?-Jan. 2, 2019
When Peanut was acquired from the Animal Protective League nearly 11 years ago, she had no name.
We didn’t know her age. The vet thought three. She seemed to have a bit of puppy in her. She’d fetch balls and play and lick. Oh, how she loved to lick, as if the whole world wanted nothing more than pug kisses, the more the better, and delivered from head to foot, with special attention paid to nether regions when the opportunity presented itself.
“We’ll save a lot on peanut butter,” my then significant other deadpanned. And that is how Peanut earned her name.
She outgrew trying to lick where the sun doesn’t shine, and she also stopped giving unwelcome kisses elsewhere. I hit her only once, when nothing else worked – it was either that or watch her chew up the entire carpet. “No!” I barked as I bopped her on the snout, then ignored her for 45 minutes as she followed me around the house, begging for some sign that she still was loved. From that day forward, a stern “No!” always got her attention, if not always her obedience.
Peanut sat on command only if she knew she’d get food. She never came when called. Given the choice of running to a stranger or to me, Peanut always picked the stranger. She came close to dying the day she jumped from my parked car across Wabash Avenue from the Sonic Drive-In during rush hour, prancing across the street as if speeding cars didn’t exist while I waved my arms in panic and folks jammed on brakes.
After making it to the other side, she played hard to get as I chased her around the Sonic parking lot. Can I borrow a French fry, I asked someone who likely thought me insane but nonetheless gave me one. She still wouldn’t come. Only when another person I’d never seen before or since offered her a morsel of something or other, then held her for me, did I get Peanut back.
That was the thing with Peanut. She was a born charmer, and she knew it. She was never happier than when folks she’d never met petted her and cooed in her face, and it happened all the time. When I lived near Washington Park, neighbors would feed her through the backyard fence. The same thing happened when I moved to the north end. When I took her on an airplane, a fellow passenger asked if she could share her cookie with Peanut. Airline employees and TSA agents wanted to pet her.
In October, Peanut plopped to the ground while we were walking through Oak Ridge Cemetery, two hours after I’d taken her to the vet for vaccinations. She wouldn’t get up. I carried her home.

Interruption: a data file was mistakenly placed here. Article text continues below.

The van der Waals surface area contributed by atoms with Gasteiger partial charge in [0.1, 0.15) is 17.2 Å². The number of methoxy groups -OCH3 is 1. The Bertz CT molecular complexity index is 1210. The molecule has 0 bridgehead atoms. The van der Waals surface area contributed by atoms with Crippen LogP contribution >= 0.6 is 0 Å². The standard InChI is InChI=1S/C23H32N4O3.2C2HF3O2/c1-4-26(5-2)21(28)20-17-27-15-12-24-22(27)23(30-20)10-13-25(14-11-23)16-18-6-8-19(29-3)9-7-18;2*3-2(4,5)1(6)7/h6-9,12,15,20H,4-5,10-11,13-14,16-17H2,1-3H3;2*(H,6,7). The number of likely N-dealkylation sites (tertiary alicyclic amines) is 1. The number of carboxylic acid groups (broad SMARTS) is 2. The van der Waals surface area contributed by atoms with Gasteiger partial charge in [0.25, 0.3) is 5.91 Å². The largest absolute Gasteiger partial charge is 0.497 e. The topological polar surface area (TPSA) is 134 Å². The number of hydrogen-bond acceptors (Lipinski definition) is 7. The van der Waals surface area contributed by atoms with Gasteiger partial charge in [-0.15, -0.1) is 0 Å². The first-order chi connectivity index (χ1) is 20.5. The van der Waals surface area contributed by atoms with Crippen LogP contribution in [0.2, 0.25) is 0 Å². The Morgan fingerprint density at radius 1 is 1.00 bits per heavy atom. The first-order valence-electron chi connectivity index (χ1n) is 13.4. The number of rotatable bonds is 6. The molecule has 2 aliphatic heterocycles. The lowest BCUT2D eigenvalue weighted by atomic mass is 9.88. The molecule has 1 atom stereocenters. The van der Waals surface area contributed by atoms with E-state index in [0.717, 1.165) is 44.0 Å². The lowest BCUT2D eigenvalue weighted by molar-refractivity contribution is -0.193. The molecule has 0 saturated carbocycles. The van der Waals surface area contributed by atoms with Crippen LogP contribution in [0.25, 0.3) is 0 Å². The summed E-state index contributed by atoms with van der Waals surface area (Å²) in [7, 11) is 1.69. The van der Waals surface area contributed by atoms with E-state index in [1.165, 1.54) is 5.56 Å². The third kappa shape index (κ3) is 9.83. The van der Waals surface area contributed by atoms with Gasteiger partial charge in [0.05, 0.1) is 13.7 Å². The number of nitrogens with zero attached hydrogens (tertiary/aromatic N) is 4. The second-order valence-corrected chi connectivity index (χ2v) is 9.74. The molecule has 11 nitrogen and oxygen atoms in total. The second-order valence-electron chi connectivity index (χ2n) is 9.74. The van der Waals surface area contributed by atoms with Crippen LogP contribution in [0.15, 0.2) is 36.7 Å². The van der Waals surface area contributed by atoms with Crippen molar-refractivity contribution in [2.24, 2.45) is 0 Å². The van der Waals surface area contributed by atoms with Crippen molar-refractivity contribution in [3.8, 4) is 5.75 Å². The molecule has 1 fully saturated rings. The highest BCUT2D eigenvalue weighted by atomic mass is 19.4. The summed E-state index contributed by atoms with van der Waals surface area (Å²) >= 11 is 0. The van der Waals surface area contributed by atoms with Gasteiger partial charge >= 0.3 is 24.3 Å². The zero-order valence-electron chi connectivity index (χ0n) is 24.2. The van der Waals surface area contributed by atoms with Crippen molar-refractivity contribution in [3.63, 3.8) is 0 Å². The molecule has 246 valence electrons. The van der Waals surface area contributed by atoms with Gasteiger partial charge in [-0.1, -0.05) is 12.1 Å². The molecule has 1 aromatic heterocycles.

The vet had told me that Peanut’s loss of balance, which had begun a year or so ago, was a progressive neurological condition common in pugs. It wasn’t, thank goodness, painful, but watching your dog’s legs go out from under her hurts nonetheless. She’d also gone blind in one eye. When she went down in the cemetery, I figured it was over. She wouldn’t get up the rest of the afternoon, or during the night, and so I made her comfortable and went to the office the next day, thinking I’d have to put her down when I got home.
But she rallied and was spoiled rotten for the next two months, getting more asparagus (her favorite food) and fires (she loved lying as close as she could to a blazing fireplace) than she’d ever gotten before.
Finally, it was obvious. She went blind in her other eye. She fell down steps she couldn’t see. The only time she moved was in the mornings, when she would stumble around the backyard for a half-hour or so. She did the same thing each evening. Otherwise, she slept, which always had been a favorite pastime. But sleeping because you can’t do anything else is no way to live.
Last Wednesday, I took her in. The folks at Capitol Illini Veterinary Service were angels, rushing us into an exam room, then giving us lots of time alone. Peanut was trembling, a trait that had arisen only recently, when we arrived, but she soon relaxed. Then they took her to another room, I can’t say why. When they brought her back, the odor on her breath was unmistakable.
“Did you give her peanut butter?” I asked. Yes. And Peanut started licking my hand. She was still licking when the end came -- she died with her tongue sticking out. We all should have such a gentle death. And such joy in life.
Contact Bruce Rushton at firstname.lastname@example.org.